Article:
“Though much of my work exists digitally, I hold the materiality of design close,” says the Berlin-based designer Eloise Harris on the ethos of her practice. “I aim to design as a flawed human being and as a woman,” she tells It’s Nice That, and via a thoughtful design practice, she attempts to “celebrate physical touch, the dirty and the complexities of conversation.” In design, the Werkplaats Typografie graduate finds a space to value error. Wherever she can, she exemplifies the feminist practices that accurately reflect her process of making, not to mention herself as a maker.
First venturing into the world of graphic design during the end of her foundation diploma, Eloise recalls her early interest in images and language, and interestingly, its misuse. “I wanted to understand and be part of the mad visual cultures that surrounded me in London,” she adds, consequently enrolling in LCC’s Typo-Graphics undergraduate program before her master’s in Arnhem. Refining her systems of thought and expanding storytelling mechanisms in due course, Eloise goes on to tell us about three recent projects illustrating a sophisticated mode of thought as well as a precise attention to detail.
Utilising Jung-Lee type foundry’s typeface Pirelli as a centrepiece, Eloise’s design for the Cologne-based music festival Night of Surprise reimagines the festival as a character. “I concluded that [the festival’s character] is a strange chimera, a mythical creature of sorts,” says the designer, “it’s a patchwork of flexible beings that makes a new magical approach whole, the result being an exquisite corpse.” She kicked off the project by listening to the line up of artists selected for the German festival, picking out unique tones then sculpting characters out of clay as a response to the music. Developing the identity from there, Eloise’s final design culminates in an expression of hand rendered quirky characters juxtaposed against Jung-Lee’s bold typeface in a golden shimmery gradient signifying something “raw yet precious and somewhat on the move.”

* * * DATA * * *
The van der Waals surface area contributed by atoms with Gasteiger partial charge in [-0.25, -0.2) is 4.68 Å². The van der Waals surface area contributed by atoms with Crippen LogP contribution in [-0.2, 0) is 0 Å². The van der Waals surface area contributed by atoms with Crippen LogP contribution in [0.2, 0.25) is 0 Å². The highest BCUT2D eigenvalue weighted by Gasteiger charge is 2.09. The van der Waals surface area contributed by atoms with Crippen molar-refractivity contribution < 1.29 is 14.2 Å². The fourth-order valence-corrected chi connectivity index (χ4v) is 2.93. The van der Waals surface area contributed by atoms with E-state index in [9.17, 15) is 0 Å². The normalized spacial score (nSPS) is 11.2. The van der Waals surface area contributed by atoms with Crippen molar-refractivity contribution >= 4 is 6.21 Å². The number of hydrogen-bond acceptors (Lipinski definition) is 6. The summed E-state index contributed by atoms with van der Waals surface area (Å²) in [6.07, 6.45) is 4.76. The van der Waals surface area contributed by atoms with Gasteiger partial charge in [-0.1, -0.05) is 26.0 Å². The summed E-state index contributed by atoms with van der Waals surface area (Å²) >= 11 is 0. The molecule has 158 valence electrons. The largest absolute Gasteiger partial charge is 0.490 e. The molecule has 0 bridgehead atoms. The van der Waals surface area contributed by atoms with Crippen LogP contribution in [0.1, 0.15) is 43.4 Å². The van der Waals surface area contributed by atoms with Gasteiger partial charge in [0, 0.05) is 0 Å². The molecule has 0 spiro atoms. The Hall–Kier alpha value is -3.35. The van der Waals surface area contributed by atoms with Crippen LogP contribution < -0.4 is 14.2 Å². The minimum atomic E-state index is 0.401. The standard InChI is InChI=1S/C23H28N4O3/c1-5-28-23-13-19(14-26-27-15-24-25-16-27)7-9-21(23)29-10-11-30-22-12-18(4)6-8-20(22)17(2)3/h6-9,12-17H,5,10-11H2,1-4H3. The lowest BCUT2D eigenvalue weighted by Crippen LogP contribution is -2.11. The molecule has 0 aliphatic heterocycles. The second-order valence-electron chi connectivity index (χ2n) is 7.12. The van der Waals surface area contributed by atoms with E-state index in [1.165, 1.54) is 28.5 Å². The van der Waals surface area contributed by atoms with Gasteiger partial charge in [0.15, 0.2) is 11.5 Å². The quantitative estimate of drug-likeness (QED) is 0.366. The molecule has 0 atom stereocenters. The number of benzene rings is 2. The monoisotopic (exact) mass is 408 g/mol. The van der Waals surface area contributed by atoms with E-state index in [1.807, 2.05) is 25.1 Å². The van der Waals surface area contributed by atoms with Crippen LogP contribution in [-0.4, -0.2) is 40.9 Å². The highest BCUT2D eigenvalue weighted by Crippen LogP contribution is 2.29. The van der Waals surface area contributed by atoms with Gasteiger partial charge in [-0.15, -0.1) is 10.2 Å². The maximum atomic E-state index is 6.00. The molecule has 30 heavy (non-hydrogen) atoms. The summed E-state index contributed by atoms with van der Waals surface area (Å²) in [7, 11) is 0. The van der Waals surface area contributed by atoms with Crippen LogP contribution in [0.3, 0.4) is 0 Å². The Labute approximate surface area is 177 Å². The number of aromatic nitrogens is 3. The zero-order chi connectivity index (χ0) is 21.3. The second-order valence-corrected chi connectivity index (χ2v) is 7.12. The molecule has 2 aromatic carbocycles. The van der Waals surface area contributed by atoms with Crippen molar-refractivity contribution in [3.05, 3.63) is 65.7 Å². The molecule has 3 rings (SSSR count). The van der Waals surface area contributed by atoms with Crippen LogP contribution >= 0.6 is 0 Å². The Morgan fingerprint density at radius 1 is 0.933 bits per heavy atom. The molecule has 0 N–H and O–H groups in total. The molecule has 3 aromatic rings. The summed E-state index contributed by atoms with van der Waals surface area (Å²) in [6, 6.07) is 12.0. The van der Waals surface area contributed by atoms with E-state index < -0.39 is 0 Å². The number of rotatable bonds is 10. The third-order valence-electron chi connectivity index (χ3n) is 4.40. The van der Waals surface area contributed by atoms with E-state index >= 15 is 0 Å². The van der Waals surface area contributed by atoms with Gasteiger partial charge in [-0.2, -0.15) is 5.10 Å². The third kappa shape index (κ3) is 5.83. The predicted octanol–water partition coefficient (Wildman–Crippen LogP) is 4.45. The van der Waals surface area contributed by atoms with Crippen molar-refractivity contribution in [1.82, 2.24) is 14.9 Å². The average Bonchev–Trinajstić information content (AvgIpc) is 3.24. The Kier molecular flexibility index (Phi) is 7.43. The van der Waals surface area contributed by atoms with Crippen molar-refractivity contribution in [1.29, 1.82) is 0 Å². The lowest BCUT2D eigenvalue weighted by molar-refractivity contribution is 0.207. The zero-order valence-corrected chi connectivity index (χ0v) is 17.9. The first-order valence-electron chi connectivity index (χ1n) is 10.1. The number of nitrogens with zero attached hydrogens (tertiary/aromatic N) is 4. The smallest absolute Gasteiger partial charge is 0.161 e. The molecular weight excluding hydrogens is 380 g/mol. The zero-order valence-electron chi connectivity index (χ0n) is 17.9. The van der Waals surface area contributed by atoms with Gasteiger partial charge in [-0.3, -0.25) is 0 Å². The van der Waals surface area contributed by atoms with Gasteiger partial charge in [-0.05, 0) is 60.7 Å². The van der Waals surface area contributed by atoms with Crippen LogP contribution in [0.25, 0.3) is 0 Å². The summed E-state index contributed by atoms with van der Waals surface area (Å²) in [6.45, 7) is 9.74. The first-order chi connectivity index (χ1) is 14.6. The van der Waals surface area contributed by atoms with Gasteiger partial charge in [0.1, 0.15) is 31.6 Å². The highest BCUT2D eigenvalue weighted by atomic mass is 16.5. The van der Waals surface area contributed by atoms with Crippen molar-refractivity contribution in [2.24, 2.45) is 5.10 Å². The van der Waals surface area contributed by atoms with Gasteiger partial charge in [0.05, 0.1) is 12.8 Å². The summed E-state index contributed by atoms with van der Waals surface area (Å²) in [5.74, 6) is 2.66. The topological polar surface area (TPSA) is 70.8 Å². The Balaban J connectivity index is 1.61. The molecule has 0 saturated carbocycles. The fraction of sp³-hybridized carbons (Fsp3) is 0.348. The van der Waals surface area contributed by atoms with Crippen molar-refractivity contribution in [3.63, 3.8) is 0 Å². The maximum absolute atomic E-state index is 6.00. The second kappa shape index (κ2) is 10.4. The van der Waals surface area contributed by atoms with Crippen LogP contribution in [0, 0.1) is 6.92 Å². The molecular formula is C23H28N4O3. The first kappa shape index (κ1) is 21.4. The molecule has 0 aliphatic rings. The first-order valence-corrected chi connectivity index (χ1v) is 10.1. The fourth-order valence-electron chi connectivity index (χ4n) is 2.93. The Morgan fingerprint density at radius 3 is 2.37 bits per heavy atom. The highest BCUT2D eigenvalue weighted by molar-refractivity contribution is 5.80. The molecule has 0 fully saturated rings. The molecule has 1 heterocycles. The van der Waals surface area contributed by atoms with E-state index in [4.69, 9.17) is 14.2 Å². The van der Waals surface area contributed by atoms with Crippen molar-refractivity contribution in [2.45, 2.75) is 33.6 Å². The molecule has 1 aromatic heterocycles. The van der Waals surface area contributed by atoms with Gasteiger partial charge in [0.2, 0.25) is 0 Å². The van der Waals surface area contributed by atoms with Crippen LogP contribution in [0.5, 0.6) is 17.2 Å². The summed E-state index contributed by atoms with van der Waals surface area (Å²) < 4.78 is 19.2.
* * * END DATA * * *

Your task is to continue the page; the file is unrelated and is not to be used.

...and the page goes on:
In another project, Eloise was invited to “intervene” with the latest issue of the LA-based Autre magazine. Art directed by Scott Barry, the magazine’s design took place at the same time as the ravenous forest fires across California, an unavoidable force of nature for Californians which resultantly made its way into the design of the spreads. “We wanted to bring an alternate interface to the artworks featured, many of which dealt with the urgent topics of 2019,” says Eloise on her series of growing special effects for the publication. Designing a flickering fire to lick the pages from the inner fold outwards, the fire smokes out across the pages in a whisper of climate emergency.
For Migle, an identity for a new jewellery brand, Eloise was allowed to work in the way that best suits her, in a string of collaborative projects with friends. She started out by sketching earrings which are also part of the ear’s constructing, paying homage to Migle’s near-functional approach to jewellery making. The sketch quickly became the heart of the first campaign, working closely with Migle as well as photographer Justinas Vilutis to deliver Eloise’s vision of an “uglyish, approachable and fun” identity.
Going on to work with developer Rob Janes, photographer Marina Hoppmann for a second campaign as the brand evolved, and taking up Dinamo’s typeface Asfalt to provide a “perfect clash” to the elegant jewellery, Eloise and her collaborators devised a delicate balance of visual friction for Migle’s brand. As for the future, the designer hopes to work with more fashion brands as well as on more identities for empowering cultural institutions. Looking to convince more brands of “killer embroidery”, eventually, she’d like to “learn how to make a good living” through an international design practice while continuing to learn from teaching and breaking boundaries all at the same time.
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